• Signs: 
    • Vital signs:
      • Elevated body temperature
      • Low blood pressure
      • Tachycardia Tachycardia Abnormally rapid heartbeat, usually with a heart rate above 100 beats per minute for adults. Tachycardia accompanied by disturbance in the cardiac depolarization (cardiac arrhythmia) is called tachyarrhythmia. Sepsis in Children
      • Tachypnea Tachypnea Increased respiratory rate. Pulmonary Examination
      • Widened pulse pressure
    • Cutaneous findings:
    • Neurological findings:
      • Delirium Delirium Delirium is a medical condition characterized by acute disturbances in attention and awareness. Symptoms may fluctuate during the course of a day and involve memory deficits and disorientation. Delirium 
      • Seizures Seizures A seizure is abnormal electrical activity of the neurons in the cerebral cortex that can manifest in numerous ways depending on the region of the brain affected. Seizures consist of a sudden imbalance that occurs between the excitatory and inhibitory signals in cortical neurons, creating a net excitation. The 2 major classes of seizures are focal and generalized. Seizures
      • Diffuse weakness

Workup

Lab testing is for monitoring of progression of symptoms and cure.

  • Continuous core temperature monitoring (rectal probe Probe A device placed on the patient’s body to visualize a target Ultrasound (Sonography) or Foley catheter)
  • Lab testing:
    • CBC
    • CMP
    • Blood glucose Glucose A primary source of energy for living organisms. It is naturally occurring and is found in fruits and other parts of plants in its free state. It is used therapeutically in fluid and nutrient replacement. Lactose Intolerance
    • Clotting studies
    • Blood gasses 
    • Serum creatine Creatine An amino acid that occurs in vertebrate tissues and in urine. In muscle tissue, creatine generally occurs as phosphocreatine. Creatine is excreted as creatinine in the urine. Acute Kidney Injury phosphokinase (CPK)
    • Urine Urine Liquid by-product of excretion produced in the kidneys, temporarily stored in the bladder until discharge through the urethra. Bowen Disease and Erythroplasia of Queyrat myoglobin Myoglobin A conjugated protein which is the oxygen-transporting pigment of muscle. It is made up of one globin polypeptide chain and one heme group. Rhabdomyolysis
  • ECG ECG An electrocardiogram (ECG) is a graphic representation of the electrical activity of the heart plotted against time. Adhesive electrodes are affixed to the skin surface allowing measurement of cardiac impulses from many angles. The ECG provides 3-dimensional information about the conduction system of the heart, the myocardium, and other cardiac structures. Electrocardiogram (ECG): in setting of electrolyte imbalance

Management

Morbidity Morbidity The proportion of patients with a particular disease during a given year per given unit of population. Measures of Health Status and mortality Mortality All deaths reported in a given population. Measures of Health Status are directly related to the duration of core temperature elevation.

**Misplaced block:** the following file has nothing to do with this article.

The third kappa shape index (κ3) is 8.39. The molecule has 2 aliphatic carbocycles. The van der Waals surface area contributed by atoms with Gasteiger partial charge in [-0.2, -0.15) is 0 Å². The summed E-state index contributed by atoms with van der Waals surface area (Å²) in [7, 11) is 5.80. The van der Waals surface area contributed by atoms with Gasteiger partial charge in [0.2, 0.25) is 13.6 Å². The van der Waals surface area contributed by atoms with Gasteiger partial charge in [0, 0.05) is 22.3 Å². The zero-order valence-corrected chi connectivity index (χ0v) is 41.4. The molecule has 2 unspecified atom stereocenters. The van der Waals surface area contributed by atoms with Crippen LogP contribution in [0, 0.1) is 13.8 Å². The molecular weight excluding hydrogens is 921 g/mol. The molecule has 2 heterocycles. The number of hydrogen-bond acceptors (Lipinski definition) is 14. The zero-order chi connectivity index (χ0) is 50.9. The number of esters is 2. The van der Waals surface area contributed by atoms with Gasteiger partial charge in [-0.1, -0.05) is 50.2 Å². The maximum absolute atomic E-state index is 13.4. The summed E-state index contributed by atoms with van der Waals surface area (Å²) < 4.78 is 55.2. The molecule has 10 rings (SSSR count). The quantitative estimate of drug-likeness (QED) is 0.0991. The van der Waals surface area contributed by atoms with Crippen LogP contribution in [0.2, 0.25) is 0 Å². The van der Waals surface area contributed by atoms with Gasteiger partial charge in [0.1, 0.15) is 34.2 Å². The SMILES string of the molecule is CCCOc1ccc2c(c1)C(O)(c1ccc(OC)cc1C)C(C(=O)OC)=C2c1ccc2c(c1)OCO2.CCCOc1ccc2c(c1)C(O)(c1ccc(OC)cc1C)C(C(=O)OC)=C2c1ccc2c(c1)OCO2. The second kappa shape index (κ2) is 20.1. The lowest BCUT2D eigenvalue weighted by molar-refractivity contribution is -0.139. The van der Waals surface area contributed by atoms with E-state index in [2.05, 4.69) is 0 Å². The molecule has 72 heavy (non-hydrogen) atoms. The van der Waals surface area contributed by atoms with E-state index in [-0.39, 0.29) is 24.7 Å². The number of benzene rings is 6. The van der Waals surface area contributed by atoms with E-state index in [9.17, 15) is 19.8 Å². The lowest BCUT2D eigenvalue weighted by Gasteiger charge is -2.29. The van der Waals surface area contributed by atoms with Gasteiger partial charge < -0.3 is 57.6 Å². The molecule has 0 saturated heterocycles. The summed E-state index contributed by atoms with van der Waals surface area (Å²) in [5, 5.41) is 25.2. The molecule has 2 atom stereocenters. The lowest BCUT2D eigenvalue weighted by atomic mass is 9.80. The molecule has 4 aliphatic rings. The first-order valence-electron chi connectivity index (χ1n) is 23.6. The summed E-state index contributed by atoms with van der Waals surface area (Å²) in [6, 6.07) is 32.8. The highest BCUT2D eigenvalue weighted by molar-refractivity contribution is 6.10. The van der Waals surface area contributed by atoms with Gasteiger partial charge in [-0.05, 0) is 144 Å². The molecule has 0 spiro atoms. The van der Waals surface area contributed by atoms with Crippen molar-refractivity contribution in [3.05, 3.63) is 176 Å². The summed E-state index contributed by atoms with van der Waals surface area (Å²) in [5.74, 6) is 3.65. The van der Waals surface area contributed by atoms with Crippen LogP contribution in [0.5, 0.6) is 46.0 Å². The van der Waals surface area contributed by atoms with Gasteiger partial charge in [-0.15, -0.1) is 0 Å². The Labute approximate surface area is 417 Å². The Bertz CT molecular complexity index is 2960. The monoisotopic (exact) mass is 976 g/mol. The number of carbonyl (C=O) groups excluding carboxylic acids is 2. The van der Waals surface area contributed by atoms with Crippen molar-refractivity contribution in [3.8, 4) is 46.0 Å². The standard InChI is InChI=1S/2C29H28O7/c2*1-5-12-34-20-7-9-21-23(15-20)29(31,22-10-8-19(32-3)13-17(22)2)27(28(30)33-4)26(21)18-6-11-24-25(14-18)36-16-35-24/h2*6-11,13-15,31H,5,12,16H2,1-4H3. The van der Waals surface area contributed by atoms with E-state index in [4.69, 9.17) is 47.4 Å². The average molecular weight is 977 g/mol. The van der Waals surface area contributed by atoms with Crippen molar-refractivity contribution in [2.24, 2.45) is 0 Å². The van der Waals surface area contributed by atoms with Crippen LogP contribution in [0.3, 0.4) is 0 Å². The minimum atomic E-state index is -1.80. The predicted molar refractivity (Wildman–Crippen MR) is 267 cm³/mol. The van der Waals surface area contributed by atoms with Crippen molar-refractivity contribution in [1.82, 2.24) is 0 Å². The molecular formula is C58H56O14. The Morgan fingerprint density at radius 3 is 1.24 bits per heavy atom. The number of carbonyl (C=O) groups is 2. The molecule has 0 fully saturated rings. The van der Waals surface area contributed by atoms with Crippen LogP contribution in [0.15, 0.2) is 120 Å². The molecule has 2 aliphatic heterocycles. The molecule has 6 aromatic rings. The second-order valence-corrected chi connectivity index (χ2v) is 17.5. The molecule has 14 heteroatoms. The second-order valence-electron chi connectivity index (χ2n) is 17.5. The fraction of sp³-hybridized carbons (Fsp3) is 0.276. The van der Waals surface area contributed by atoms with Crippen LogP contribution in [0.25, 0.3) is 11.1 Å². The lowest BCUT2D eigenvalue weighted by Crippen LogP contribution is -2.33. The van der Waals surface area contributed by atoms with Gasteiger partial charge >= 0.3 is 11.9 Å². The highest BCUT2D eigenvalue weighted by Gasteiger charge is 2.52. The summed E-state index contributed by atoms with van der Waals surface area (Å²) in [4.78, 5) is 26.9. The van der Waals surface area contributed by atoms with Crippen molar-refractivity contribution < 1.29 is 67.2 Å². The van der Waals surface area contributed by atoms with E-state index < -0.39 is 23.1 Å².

Classic heatstroke

  • Rapid cooling (evaporative methods are preferred):
    • Ice-water immersion may be used.
    • Stop when core temperature reaches 39°C (102.2°F).
  • Volume resuscitation Resuscitation The restoration to life or consciousness of one apparently dead. . Neonatal Respiratory Distress Syndrome: careful monitoring of electrolytes Electrolytes Electrolytes are mineral salts that dissolve in water and dissociate into charged particles called ions, which can be either be positively (cations) or negatively (anions) charged. Electrolytes are distributed in the extracellular and intracellular compartments in different concentrations. Electrolytes are essential for various basic life-sustaining functions. Electrolytes
  • Avoid vasoconstrictors (treat dysrhythmia with cooling, not drugs).
  • Antipyretics are not indicated and may be harmful.

Exertional heatstroke

  • Rapid cooling (cold-water immersion, misting with fan)
  • Repletion of glucose Glucose A primary source of energy for living organisms. It is naturally occurring and is found in fruits and other parts of plants in its free state. It is used therapeutically in fluid and nutrient replacement. Lactose Intolerance and electrolytes Electrolytes Electrolytes are mineral salts that dissolve in water and dissociate into charged particles called ions, which can be either be positively (cations) or negatively (anions) charged. Electrolytes are distributed in the extracellular and intracellular compartments in different concentrations. Electrolytes are essential for various basic life-sustaining functions. Electrolytes 
  • Maintain high-volume urine Urine Liquid by-product of excretion produced in the kidneys, temporarily stored in the bladder until discharge through the urethra. Bowen Disease and Erythroplasia of Queyrat output for rhabdomyolysis Rhabdomyolysis Rhabdomyolysis is characterized by muscle necrosis and the release of toxic intracellular contents, especially myoglobin, into the circulation. Rhabdomyolysis.